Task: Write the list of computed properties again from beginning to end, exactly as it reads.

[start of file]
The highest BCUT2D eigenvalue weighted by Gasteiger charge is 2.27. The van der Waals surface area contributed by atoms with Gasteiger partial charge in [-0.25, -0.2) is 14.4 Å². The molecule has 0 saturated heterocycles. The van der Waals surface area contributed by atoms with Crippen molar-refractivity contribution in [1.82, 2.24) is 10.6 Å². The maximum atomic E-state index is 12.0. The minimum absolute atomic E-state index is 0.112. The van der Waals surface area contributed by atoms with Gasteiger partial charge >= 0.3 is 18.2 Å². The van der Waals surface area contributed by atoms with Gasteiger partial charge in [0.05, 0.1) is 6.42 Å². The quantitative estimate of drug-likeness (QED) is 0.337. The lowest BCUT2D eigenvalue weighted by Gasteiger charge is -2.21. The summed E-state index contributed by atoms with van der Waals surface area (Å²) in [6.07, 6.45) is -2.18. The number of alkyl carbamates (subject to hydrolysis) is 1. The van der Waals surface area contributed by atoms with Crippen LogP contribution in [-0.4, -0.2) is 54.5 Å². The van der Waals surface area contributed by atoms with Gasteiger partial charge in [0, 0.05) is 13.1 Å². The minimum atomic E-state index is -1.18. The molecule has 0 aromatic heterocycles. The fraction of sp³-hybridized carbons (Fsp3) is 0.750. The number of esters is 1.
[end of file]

The highest BCUT2D eigenvalue weighted by Gasteiger charge is 2.27. The van der Waals surface area contributed by atoms with Gasteiger partial charge in [-0.25, -0.2) is 14.4 Å². The molecule has 0 saturated heterocycles. The van der Waals surface area contributed by atoms with Crippen molar-refractivity contribution in [1.82, 2.24) is 10.6 Å². The maximum atomic E-state index is 12.0. The minimum absolute atomic E-state index is 0.112. The van der Waals surface area contributed by atoms with Gasteiger partial charge >= 0.3 is 18.2 Å². The van der Waals surface area contributed by atoms with Gasteiger partial charge in [0.05, 0.1) is 6.42 Å². The quantitative estimate of drug-likeness (QED) is 0.337. The lowest BCUT2D eigenvalue weighted by Gasteiger charge is -2.21. The summed E-state index contributed by atoms with van der Waals surface area (Å²) in [6.07, 6.45) is -2.18. The number of alkyl carbamates (subject to hydrolysis) is 1. The van der Waals surface area contributed by atoms with Crippen LogP contribution in [-0.4, -0.2) is 54.5 Å². The van der Waals surface area contributed by atoms with Gasteiger partial charge in [0, 0.05) is 13.1 Å². The minimum atomic E-state index is -1.18. The molecule has 0 aromatic heterocycles. The fraction of sp³-hybridized carbons (Fsp3) is 0.750. The number of esters is 1.